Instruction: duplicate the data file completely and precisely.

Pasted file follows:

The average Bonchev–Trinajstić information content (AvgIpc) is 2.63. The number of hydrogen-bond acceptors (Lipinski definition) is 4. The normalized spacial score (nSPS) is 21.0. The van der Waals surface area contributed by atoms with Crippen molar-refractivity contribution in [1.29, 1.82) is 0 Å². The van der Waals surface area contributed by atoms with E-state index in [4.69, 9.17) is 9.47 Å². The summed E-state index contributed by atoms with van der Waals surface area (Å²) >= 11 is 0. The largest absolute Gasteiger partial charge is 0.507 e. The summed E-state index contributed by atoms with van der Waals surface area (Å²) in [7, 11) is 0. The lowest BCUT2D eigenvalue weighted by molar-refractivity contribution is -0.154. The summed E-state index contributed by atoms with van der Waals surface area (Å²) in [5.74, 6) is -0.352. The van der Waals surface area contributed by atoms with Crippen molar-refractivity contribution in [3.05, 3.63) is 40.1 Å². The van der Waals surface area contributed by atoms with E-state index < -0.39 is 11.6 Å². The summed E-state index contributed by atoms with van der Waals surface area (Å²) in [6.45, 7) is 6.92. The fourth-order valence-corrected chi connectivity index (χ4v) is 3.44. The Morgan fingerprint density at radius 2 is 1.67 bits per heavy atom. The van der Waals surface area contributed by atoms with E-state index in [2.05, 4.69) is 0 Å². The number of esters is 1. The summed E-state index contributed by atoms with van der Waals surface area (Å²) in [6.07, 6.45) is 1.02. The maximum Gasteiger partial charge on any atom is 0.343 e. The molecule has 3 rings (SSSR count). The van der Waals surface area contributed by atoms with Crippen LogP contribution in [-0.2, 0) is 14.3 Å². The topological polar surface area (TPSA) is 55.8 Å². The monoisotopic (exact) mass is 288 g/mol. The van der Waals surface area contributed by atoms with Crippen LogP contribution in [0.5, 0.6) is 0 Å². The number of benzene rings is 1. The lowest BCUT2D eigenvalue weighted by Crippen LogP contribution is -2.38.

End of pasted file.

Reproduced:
The average Bonchev–Trinajstić information content (AvgIpc) is 2.63. The number of hydrogen-bond acceptors (Lipinski definition) is 4. The normalized spacial score (nSPS) is 21.0. The van der Waals surface area contributed by atoms with Crippen molar-refractivity contribution in [1.29, 1.82) is 0 Å². The van der Waals surface area contributed by atoms with E-state index in [4.69, 9.17) is 9.47 Å². The summed E-state index contributed by atoms with van der Waals surface area (Å²) >= 11 is 0. The largest absolute Gasteiger partial charge is 0.507 e. The summed E-state index contributed by atoms with van der Waals surface area (Å²) in [7, 11) is 0. The lowest BCUT2D eigenvalue weighted by molar-refractivity contribution is -0.154. The summed E-state index contributed by atoms with van der Waals surface area (Å²) in [5.74, 6) is -0.352. The van der Waals surface area contributed by atoms with Crippen molar-refractivity contribution in [3.05, 3.63) is 40.1 Å². The van der Waals surface area contributed by atoms with E-state index < -0.39 is 11.6 Å². The summed E-state index contributed by atoms with van der Waals surface area (Å²) in [6.45, 7) is 6.92. The fourth-order valence-corrected chi connectivity index (χ4v) is 3.44. The Morgan fingerprint density at radius 2 is 1.67 bits per heavy atom. The van der Waals surface area contributed by atoms with E-state index in [2.05, 4.69) is 0 Å². The number of esters is 1. The summed E-state index contributed by atoms with van der Waals surface area (Å²) in [6.07, 6.45) is 1.02. The maximum Gasteiger partial charge on any atom is 0.343 e. The molecule has 3 rings (SSSR count). The van der Waals surface area contributed by atoms with Crippen LogP contribution in [-0.2, 0) is 14.3 Å². The topological polar surface area (TPSA) is 55.8 Å². The monoisotopic (exact) mass is 288 g/mol. The van der Waals surface area contributed by atoms with Crippen LogP contribution in [0.5, 0.6) is 0 Å². The number of benzene rings is 1. The lowest BCUT2D eigenvalue weighted by Crippen LogP contribution is -2.38.